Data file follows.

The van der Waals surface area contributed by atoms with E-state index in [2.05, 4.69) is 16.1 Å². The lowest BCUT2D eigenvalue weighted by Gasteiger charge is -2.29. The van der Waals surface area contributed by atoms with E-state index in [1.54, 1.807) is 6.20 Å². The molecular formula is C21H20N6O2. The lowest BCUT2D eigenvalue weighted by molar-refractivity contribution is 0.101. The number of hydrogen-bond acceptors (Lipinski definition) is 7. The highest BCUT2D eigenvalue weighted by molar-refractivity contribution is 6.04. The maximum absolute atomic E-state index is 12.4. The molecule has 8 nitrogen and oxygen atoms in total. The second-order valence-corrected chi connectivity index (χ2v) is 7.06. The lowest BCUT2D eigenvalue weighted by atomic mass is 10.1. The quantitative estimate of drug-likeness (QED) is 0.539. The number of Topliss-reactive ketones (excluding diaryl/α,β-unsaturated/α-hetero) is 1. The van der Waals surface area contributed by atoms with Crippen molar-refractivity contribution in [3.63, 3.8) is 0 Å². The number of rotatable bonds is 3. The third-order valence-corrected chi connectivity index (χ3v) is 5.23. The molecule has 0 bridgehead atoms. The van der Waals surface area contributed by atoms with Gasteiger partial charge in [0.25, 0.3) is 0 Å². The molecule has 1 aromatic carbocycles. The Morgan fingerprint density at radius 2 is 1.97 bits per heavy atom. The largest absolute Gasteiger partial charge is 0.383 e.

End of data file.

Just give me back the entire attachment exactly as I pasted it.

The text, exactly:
The van der Waals surface area contributed by atoms with E-state index in [2.05, 4.69) is 16.1 Å². The lowest BCUT2D eigenvalue weighted by Gasteiger charge is -2.29. The van der Waals surface area contributed by atoms with E-state index in [1.54, 1.807) is 6.20 Å². The molecular formula is C21H20N6O2. The lowest BCUT2D eigenvalue weighted by molar-refractivity contribution is 0.101. The number of hydrogen-bond acceptors (Lipinski definition) is 7. The highest BCUT2D eigenvalue weighted by molar-refractivity contribution is 6.04. The maximum absolute atomic E-state index is 12.4. The molecule has 8 nitrogen and oxygen atoms in total. The second-order valence-corrected chi connectivity index (χ2v) is 7.06. The lowest BCUT2D eigenvalue weighted by atomic mass is 10.1. The quantitative estimate of drug-likeness (QED) is 0.539. The number of Topliss-reactive ketones (excluding diaryl/α,β-unsaturated/α-hetero) is 1. The van der Waals surface area contributed by atoms with Crippen molar-refractivity contribution in [3.63, 3.8) is 0 Å². The number of rotatable bonds is 3. The third-order valence-corrected chi connectivity index (χ3v) is 5.23. The molecule has 0 bridgehead atoms. The van der Waals surface area contributed by atoms with Gasteiger partial charge in [0.25, 0.3) is 0 Å². The molecule has 1 aromatic carbocycles. The Morgan fingerprint density at radius 2 is 1.97 bits per heavy atom. The largest absolute Gasteiger partial charge is 0.383 e.